Posts Tagged ‘superhero’

*** This review may contain Spidey spoilers ***

Peter Parker tries to balance his life as an ordinary high school student in Queens but is put under threat when he tries to stop a criminal on his own.

Under Jon Watts’ direction Tom Holland capture’s the Peter Parker/Spiderman character nicely, the handfuls of writers inject Homecoming with the humour of source material. Here Parker is not a reporter yet, he’s still really a Spider-boy. Thankfully it’s not another direct origin story but Spidey is coming used to his new powers.

In this Marvel film universe Parker has an intelligent computer Iron Man-like suit, Karen, voice by Jennifer Connelly. The computer and Parker’s relationship makes for some genuine laughs. But it’s never clearly defined what Spidey’s powers actually are without Karen the A.I. suit, aside from strength and practical web-shooters. It’s great that his mask has visors, providing more expressiveness to his appearance like in the comics/cartoons, but we need more Spidey sense.

Watts has a lot of practical and causal suited up Spiderman but there’s still too much obvious CGI as appose to just wire replacement. The on location feel helps sell the environment and you buy into Parker’s world. Holland has the 70’s live action TV show likability of Nicholas Hammond and captures the spirit of Spiderman in the dialogue and action set ups but also the teen angst.

Without drawing too many comparisons, yes, it’s another actor, another Spiderman, while Tobey Maguire was a good actor, arguably Sam Raimi’s offerings struggled to capture the comic or cartoon feel. Although Andrew Garfield was perfectly cast and Marc Webb’s films were closer to the Parker we love, it wasn’t fresh enough coming in the shadow of the previous three. All suffered from a reliance on a CGI Spiderman and overlong paint by numbers story.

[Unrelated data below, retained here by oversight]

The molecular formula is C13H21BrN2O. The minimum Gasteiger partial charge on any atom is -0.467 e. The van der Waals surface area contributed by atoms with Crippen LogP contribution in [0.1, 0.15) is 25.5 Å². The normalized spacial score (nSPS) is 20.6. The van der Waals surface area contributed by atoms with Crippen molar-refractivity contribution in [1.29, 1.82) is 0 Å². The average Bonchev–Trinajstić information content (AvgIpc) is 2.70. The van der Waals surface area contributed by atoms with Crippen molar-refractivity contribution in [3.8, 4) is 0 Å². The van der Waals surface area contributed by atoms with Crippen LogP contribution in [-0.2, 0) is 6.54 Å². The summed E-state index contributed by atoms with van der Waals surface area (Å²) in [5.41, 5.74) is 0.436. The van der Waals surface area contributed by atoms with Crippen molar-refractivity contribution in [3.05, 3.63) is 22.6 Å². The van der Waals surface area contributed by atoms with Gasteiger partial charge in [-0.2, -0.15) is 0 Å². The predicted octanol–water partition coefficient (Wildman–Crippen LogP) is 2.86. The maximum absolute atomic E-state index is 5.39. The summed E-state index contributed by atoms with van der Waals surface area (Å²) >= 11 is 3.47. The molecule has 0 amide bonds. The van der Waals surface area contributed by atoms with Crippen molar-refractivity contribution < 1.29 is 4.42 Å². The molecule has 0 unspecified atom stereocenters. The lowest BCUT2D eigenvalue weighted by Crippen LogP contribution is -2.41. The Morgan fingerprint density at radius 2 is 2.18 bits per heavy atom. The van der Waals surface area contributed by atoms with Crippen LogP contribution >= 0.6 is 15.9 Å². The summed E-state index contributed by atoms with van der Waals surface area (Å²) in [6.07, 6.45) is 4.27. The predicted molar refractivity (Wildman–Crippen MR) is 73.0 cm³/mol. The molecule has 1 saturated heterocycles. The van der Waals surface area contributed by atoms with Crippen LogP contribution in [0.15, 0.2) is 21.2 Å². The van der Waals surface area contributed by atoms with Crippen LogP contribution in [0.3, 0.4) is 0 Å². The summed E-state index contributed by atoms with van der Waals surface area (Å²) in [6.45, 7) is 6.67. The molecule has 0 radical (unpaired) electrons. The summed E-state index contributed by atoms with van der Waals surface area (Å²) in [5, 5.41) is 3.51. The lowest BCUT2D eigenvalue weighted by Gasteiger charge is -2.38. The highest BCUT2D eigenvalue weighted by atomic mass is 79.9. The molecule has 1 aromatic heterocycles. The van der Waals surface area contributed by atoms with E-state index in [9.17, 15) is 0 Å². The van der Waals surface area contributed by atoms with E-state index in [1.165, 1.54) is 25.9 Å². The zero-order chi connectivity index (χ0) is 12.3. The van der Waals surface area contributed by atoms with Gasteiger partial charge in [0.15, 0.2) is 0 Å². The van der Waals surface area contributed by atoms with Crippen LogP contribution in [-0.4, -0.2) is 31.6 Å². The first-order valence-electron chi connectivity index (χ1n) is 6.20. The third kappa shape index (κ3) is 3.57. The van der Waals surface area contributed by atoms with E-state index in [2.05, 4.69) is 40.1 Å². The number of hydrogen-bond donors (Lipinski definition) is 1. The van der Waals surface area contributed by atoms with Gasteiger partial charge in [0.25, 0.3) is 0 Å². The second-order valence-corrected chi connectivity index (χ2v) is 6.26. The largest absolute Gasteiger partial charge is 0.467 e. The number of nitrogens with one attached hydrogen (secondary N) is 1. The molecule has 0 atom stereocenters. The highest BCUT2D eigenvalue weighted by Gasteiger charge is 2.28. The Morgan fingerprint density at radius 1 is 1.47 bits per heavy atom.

What Watts and writers do get right is the bad guy, Michael Keaton does a great job as grounded villain Vulture that offers a curve ball revelation in the last quarter. His character isn’t black and white, with bags of motivation and purpose.

As a nod to fans they also subtly introduce MJ and Flash is updated fittingly. There’s some Avengers jokes and the comedy in general hits the mark. Especially with Holland’s Michael .J .Fox toned quips and Parker’s Teenwolf-like high school insecurities and Superman identity crisis work. His sidekick friend Jacob Batalon’s Ned who offers some good comic relief. Uncle Ben is omitted. Stan Lee has an obligatory cameo.

Jon Favreau’s Hogan and Robert Downey Jr.’s Tony Stark/Iron Man do turn up a little too much and feel forced fan service in their extended cameos. Gwyneth Paltrow Pepper Potts briefly appears along with Tyne Daly. Bokeem Woodbine has notable screen presence as Tom Holland’s Shockers replacement. Also stick around for Keaton’s telling mid-end credits segment.

Overall, as a superhero film it’s good, as a Spiderman film it’s probably the best to date but not without it’s faults.

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Wonder Woman Movie Poster Diana leaves her paradise Island magically hidden from the rest of the world to fight alongside men in a war to end all wars.